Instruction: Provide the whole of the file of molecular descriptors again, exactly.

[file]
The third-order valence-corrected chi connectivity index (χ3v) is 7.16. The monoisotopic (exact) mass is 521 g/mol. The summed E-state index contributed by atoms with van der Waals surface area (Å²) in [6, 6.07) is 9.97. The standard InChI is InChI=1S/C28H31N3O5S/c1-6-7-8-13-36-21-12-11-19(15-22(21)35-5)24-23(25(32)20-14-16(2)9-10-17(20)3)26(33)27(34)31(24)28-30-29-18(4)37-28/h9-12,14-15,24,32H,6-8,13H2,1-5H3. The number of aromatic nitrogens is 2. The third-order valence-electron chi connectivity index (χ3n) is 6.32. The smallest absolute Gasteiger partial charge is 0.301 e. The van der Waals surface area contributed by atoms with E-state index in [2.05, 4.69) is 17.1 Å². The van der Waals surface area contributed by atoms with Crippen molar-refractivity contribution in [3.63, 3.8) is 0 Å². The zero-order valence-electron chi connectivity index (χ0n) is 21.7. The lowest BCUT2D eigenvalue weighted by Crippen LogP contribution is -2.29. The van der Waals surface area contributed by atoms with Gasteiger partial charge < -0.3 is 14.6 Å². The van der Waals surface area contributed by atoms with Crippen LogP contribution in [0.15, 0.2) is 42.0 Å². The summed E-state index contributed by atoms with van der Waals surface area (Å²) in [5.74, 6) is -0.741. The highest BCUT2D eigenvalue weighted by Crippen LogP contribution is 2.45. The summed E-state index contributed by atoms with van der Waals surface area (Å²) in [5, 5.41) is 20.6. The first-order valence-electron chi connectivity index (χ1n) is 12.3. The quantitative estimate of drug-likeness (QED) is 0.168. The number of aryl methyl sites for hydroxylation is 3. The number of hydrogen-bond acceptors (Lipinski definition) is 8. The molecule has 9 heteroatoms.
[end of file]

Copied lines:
The third-order valence-corrected chi connectivity index (χ3v) is 7.16. The monoisotopic (exact) mass is 521 g/mol. The summed E-state index contributed by atoms with van der Waals surface area (Å²) in [6, 6.07) is 9.97. The standard InChI is InChI=1S/C28H31N3O5S/c1-6-7-8-13-36-21-12-11-19(15-22(21)35-5)24-23(25(32)20-14-16(2)9-10-17(20)3)26(33)27(34)31(24)28-30-29-18(4)37-28/h9-12,14-15,24,32H,6-8,13H2,1-5H3. The number of aromatic nitrogens is 2. The third-order valence-electron chi connectivity index (χ3n) is 6.32. The smallest absolute Gasteiger partial charge is 0.301 e. The van der Waals surface area contributed by atoms with E-state index in [2.05, 4.69) is 17.1 Å². The van der Waals surface area contributed by atoms with Crippen molar-refractivity contribution in [3.63, 3.8) is 0 Å². The zero-order valence-electron chi connectivity index (χ0n) is 21.7. The lowest BCUT2D eigenvalue weighted by Crippen LogP contribution is -2.29. The van der Waals surface area contributed by atoms with Gasteiger partial charge < -0.3 is 14.6 Å². The van der Waals surface area contributed by atoms with Crippen LogP contribution in [0.15, 0.2) is 42.0 Å². The summed E-state index contributed by atoms with van der Waals surface area (Å²) in [5.74, 6) is -0.741. The highest BCUT2D eigenvalue weighted by Crippen LogP contribution is 2.45. The summed E-state index contributed by atoms with van der Waals surface area (Å²) in [5, 5.41) is 20.6. The first-order valence-electron chi connectivity index (χ1n) is 12.3. The quantitative estimate of drug-likeness (QED) is 0.168. The number of aryl methyl sites for hydroxylation is 3. The number of hydrogen-bond acceptors (Lipinski definition) is 8. The molecule has 9 heteroatoms.